Up front, a bow-shaped grille connects two large wrap-around headlamps. The blacked-out front fascia and fog lamps beneath give the car a sportier stance.
Designers emphasized the sedan’s coupe-like profile with a narrow greenhouse and high beltline. A wide rear pillar balances out the Optima’s long hood, leading the eye to a narrow rear decklid. Dual chrome exhausts come standard on all grades, dressing up the exterior.
The optional panoramic sunroof looks black from the outside, resembling styling on sporty two-plus-twos.
Refined fit and finish
As somebody who’s witnessed Kia’s evolution over the past fifteen years, I’m still amazed by the high levels of fit and finish the automaker is achieving in its newest models. What applied to the new Sorento and Sportage also applies to the Optima. The sedan is as well-built as anything it competes against.
Body seams are small and even. Use of high-strength steel in the body makes it rigid and responsive. Noise intrusion to the interior from the road, engine bay or wind is minimal.
Direct injection gives the 2.4-liter engine excellent throttle response, since the gasoline enters the engine cylinders directly rather than passing through the valves. The six-speed automatic transmission transitions smoothly between the gears. The Optima accelerates up winding hills through the California canyons without hard downshifts.
The base engine has plenty of power to merge into high-speed traffic and pass slower vehicles on the highway. The electric power steering system is well tuned for the car, performing very much like a hydraulic system.
The suspension is firm without being uncomfortable. Standard 17-inch wheels on the test car provide large enough contact patches to maintain traction on challenging roads.
Visibility to the front and sides is good. Over-the-shoulder visibility is acceptable, though the B-pillars somewhat obstruct the driver’s view to the left. Thick C-pillars create large blind spots in the back. I would recommend the optional rearview camera for buyers who need to parallel park on a regular basis.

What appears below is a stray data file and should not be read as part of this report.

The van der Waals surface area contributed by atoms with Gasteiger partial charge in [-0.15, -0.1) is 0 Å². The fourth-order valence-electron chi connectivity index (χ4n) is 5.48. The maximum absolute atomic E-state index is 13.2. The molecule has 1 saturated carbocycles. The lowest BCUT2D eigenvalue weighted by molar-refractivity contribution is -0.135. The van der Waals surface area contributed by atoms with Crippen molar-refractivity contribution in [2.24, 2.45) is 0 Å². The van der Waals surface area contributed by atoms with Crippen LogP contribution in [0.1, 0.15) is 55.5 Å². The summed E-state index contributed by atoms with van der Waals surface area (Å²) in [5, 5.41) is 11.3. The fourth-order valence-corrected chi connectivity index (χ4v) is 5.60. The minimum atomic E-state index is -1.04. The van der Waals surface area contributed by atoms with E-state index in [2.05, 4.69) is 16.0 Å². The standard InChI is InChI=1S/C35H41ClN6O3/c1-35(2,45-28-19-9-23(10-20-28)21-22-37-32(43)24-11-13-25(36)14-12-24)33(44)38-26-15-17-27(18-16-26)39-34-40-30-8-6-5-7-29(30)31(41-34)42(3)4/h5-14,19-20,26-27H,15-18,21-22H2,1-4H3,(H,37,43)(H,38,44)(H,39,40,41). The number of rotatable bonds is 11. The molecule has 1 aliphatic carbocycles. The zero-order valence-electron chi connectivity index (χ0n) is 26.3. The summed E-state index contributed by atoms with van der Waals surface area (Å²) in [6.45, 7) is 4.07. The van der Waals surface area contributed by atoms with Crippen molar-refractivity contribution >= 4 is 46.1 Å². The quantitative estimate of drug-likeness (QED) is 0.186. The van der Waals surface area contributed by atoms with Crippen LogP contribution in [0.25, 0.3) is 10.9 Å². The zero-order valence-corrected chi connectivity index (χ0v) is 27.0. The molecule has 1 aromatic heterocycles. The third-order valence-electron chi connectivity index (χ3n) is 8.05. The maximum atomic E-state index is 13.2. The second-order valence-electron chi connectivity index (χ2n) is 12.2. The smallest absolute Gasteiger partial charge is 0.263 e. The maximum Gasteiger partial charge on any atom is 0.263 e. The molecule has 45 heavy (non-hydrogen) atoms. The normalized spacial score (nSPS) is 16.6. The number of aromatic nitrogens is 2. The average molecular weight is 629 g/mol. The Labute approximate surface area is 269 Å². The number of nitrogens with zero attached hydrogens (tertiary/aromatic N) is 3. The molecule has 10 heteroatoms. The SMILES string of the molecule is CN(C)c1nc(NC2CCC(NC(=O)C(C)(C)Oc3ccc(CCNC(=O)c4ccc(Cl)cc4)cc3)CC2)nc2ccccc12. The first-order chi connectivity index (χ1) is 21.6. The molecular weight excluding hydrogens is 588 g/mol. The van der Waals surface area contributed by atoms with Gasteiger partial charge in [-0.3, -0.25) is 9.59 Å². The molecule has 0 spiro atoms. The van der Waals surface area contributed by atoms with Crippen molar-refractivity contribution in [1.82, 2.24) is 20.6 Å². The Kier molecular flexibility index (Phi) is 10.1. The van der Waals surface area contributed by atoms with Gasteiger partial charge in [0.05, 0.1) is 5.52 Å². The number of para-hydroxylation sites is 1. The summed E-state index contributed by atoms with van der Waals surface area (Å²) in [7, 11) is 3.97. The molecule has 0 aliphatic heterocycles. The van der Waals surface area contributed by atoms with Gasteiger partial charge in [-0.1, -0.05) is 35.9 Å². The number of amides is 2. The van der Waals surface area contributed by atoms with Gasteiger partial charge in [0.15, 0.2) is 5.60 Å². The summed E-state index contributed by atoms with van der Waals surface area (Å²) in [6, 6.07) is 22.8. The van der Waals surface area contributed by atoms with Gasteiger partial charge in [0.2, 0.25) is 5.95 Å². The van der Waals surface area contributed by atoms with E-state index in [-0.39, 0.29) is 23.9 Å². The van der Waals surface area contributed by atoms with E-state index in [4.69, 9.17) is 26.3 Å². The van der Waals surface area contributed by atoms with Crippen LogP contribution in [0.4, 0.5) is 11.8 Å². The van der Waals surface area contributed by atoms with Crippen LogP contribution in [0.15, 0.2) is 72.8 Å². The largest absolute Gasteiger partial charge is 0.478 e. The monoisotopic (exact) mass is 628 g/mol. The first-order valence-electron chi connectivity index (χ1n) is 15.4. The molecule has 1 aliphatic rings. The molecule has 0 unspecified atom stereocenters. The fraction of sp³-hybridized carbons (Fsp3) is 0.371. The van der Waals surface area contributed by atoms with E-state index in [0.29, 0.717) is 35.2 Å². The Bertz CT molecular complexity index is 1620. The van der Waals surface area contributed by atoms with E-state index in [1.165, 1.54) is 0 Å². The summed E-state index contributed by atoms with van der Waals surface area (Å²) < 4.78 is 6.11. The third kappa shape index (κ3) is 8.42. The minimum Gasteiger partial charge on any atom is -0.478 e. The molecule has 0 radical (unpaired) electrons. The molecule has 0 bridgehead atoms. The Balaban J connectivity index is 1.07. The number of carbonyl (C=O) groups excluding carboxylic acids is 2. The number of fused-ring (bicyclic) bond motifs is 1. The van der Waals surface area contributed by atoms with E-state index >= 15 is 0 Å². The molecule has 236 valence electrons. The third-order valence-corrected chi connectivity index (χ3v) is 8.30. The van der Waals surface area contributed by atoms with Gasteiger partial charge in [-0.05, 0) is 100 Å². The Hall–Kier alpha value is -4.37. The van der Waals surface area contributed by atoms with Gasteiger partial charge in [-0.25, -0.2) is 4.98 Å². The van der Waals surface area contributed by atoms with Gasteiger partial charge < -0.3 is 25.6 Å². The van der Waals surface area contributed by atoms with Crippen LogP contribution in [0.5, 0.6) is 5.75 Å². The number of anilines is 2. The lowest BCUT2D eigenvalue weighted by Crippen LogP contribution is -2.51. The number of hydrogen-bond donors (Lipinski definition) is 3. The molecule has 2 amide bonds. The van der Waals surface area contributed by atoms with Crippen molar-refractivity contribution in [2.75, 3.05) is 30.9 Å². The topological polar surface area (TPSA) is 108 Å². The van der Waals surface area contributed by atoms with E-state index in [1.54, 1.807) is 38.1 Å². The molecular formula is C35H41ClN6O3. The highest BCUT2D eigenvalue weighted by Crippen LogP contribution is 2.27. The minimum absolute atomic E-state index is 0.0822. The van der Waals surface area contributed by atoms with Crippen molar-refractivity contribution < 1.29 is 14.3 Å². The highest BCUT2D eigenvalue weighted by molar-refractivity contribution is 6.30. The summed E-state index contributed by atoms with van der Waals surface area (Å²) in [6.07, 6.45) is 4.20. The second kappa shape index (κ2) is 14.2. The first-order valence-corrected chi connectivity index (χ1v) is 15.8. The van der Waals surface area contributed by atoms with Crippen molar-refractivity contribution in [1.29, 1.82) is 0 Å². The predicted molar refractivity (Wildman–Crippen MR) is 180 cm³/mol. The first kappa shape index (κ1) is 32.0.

Four-wheel disc brakes stop the sedan in a firm, linear fashion.
While the Optima is not a sports car, convenience features throughout the interior pamper the driver. Redundant controls on the standard tilt-and-telescoping steering wheel minimize distraction.
The center stack is tilted slightly towards the driver, though controls are easy to reach from the passenger seat. A large monitor screen displays audio settings, navigation maps and images from the rearview camera.
Power adjustments on the front seats are easy to use. I found both the driver’s and front passenger seats comfortable for drives several hours in duration.
Dual-zone climate controls, heated and cooled front seats keep riders in the front row comfortable in temperature extremes.
Bottle holders in the front doors and cupholders in the center console are big enough to hold 20-ounce water bottles.
Two, 12-volt power points at the base of the center stack recharge portable electronic devices. An iPod adapter connects the portable music player to the audio system, displaying selections on the central monitor.
Overhead lamps over both rows of seating illuminate the interior at night.
The rear seats fold flat to extend the cargo floor for loading in larger items.
Hybrid model in 2012
Kia will announce details for an Optima gasoline/electric hybrid at the 2010 LA Auto show in November. The hybrid model rolls out some time next year.
Kia continues to offer its ten year/100,000 mile powertrain warranty on all new cars. The Optima also comes with five years of complimentary roadside assistance as part of its bumper-to-bumper warranty.
Likes: An attractive mid-sized sedan with styling, comfort and convenience features that set it apart from the pack.
Dislike: Limited visibility to the left side and rear due to thick B and C pillars.
Model: Optima EX
Base price: N/A
As tested: N/A
Horsepower: 200 Hp @ 6300 rpm
Torque: 186 lbs.-ft. @ 4250 rpm
Antilock brakes: Standard
Side curtain airbags: Standard
First aid kit: N/A
Bicycle friendly: No
Fuel economy: 24/34 mpg city/highway
2 responses to “2011 Kia Optima”
Great review Nina thanks. I am curious if you got to try the UVO?
Saw a demonstration of it during the lunch break for the ride-and-drive. It’s a very cool system- also offered in the new Sportage.